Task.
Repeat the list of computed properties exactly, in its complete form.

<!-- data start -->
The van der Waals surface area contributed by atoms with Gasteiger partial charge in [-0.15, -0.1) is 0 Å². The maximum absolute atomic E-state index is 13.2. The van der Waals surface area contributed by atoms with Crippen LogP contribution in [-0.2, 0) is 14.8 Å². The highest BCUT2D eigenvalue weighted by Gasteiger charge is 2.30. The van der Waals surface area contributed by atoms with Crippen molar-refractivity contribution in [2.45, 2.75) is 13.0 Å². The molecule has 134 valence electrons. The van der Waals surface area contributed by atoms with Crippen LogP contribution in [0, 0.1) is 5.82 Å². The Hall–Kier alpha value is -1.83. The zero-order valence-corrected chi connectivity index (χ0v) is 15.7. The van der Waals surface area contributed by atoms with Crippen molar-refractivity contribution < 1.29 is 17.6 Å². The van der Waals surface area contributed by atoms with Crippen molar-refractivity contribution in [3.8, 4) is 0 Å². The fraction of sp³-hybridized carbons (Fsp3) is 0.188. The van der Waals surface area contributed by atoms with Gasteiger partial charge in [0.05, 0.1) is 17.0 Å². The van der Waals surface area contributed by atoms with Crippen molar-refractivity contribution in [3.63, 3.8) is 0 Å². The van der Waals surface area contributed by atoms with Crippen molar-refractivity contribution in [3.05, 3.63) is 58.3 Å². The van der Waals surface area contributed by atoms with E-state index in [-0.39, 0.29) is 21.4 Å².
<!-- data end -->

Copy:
The van der Waals surface area contributed by atoms with Gasteiger partial charge in [-0.15, -0.1) is 0 Å². The maximum absolute atomic E-state index is 13.2. The van der Waals surface area contributed by atoms with Crippen LogP contribution in [-0.2, 0) is 14.8 Å². The highest BCUT2D eigenvalue weighted by Gasteiger charge is 2.30. The van der Waals surface area contributed by atoms with Crippen molar-refractivity contribution in [2.45, 2.75) is 13.0 Å². The molecule has 134 valence electrons. The van der Waals surface area contributed by atoms with Crippen LogP contribution in [0, 0.1) is 5.82 Å². The Hall–Kier alpha value is -1.83. The zero-order valence-corrected chi connectivity index (χ0v) is 15.7. The van der Waals surface area contributed by atoms with Crippen molar-refractivity contribution < 1.29 is 17.6 Å². The van der Waals surface area contributed by atoms with Crippen molar-refractivity contribution in [3.8, 4) is 0 Å². The fraction of sp³-hybridized carbons (Fsp3) is 0.188. The van der Waals surface area contributed by atoms with Gasteiger partial charge in [0.05, 0.1) is 17.0 Å². The van der Waals surface area contributed by atoms with Crippen molar-refractivity contribution in [3.63, 3.8) is 0 Å². The van der Waals surface area contributed by atoms with Crippen molar-refractivity contribution in [3.05, 3.63) is 58.3 Å². The van der Waals surface area contributed by atoms with E-state index in [-0.39, 0.29) is 21.4 Å².